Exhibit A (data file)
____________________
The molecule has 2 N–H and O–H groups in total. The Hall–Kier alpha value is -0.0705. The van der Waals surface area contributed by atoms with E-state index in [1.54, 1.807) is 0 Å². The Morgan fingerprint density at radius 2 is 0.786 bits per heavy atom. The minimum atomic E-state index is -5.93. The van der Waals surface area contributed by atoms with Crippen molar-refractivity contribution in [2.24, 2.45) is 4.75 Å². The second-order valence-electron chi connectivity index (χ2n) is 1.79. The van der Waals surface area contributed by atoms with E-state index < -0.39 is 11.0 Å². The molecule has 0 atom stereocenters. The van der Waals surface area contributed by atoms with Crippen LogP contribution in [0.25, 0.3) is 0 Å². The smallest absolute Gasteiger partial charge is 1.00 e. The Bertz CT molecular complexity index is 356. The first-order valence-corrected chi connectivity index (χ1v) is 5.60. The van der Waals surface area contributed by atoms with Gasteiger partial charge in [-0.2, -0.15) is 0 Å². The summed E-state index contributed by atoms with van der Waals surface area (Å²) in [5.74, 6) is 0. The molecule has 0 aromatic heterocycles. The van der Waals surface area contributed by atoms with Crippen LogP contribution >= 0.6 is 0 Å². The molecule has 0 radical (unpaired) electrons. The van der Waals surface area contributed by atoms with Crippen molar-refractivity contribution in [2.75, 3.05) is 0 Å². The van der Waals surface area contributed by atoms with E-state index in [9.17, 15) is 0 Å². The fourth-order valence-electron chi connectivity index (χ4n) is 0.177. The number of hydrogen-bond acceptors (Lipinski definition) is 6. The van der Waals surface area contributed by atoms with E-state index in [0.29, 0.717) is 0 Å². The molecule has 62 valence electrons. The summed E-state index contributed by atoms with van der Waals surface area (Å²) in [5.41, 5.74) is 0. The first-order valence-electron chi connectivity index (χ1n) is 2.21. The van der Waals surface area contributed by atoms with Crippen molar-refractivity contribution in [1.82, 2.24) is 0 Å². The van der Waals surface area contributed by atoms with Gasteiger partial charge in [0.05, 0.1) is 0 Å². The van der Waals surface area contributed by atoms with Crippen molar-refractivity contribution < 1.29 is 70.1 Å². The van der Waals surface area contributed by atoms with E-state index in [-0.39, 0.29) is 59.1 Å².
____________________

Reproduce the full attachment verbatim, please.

The molecule has 2 N–H and O–H groups in total. The Hall–Kier alpha value is -0.0705. The van der Waals surface area contributed by atoms with E-state index in [1.54, 1.807) is 0 Å². The Morgan fingerprint density at radius 2 is 0.786 bits per heavy atom. The minimum atomic E-state index is -5.93. The van der Waals surface area contributed by atoms with Crippen molar-refractivity contribution in [2.24, 2.45) is 4.75 Å². The second-order valence-electron chi connectivity index (χ2n) is 1.79. The van der Waals surface area contributed by atoms with E-state index < -0.39 is 11.0 Å². The molecule has 0 atom stereocenters. The van der Waals surface area contributed by atoms with Crippen LogP contribution in [0.25, 0.3) is 0 Å². The smallest absolute Gasteiger partial charge is 1.00 e. The Bertz CT molecular complexity index is 356. The first-order valence-corrected chi connectivity index (χ1v) is 5.60. The van der Waals surface area contributed by atoms with Gasteiger partial charge in [-0.2, -0.15) is 0 Å². The summed E-state index contributed by atoms with van der Waals surface area (Å²) in [5.74, 6) is 0. The molecule has 0 aromatic heterocycles. The van der Waals surface area contributed by atoms with Crippen LogP contribution >= 0.6 is 0 Å². The molecule has 0 radical (unpaired) electrons. The van der Waals surface area contributed by atoms with Crippen molar-refractivity contribution in [2.75, 3.05) is 0 Å². The van der Waals surface area contributed by atoms with E-state index in [9.17, 15) is 0 Å². The fourth-order valence-electron chi connectivity index (χ4n) is 0.177. The number of hydrogen-bond acceptors (Lipinski definition) is 6. The van der Waals surface area contributed by atoms with E-state index in [0.29, 0.717) is 0 Å². The molecule has 62 valence electrons. The summed E-state index contributed by atoms with van der Waals surface area (Å²) in [5.41, 5.74) is 0. The first-order valence-electron chi connectivity index (χ1n) is 2.21. The van der Waals surface area contributed by atoms with Crippen molar-refractivity contribution in [1.82, 2.24) is 0 Å². The van der Waals surface area contributed by atoms with Gasteiger partial charge in [0.05, 0.1) is 0 Å². The van der Waals surface area contributed by atoms with Crippen molar-refractivity contribution < 1.29 is 70.1 Å². The van der Waals surface area contributed by atoms with E-state index in [-0.39, 0.29) is 59.1 Å².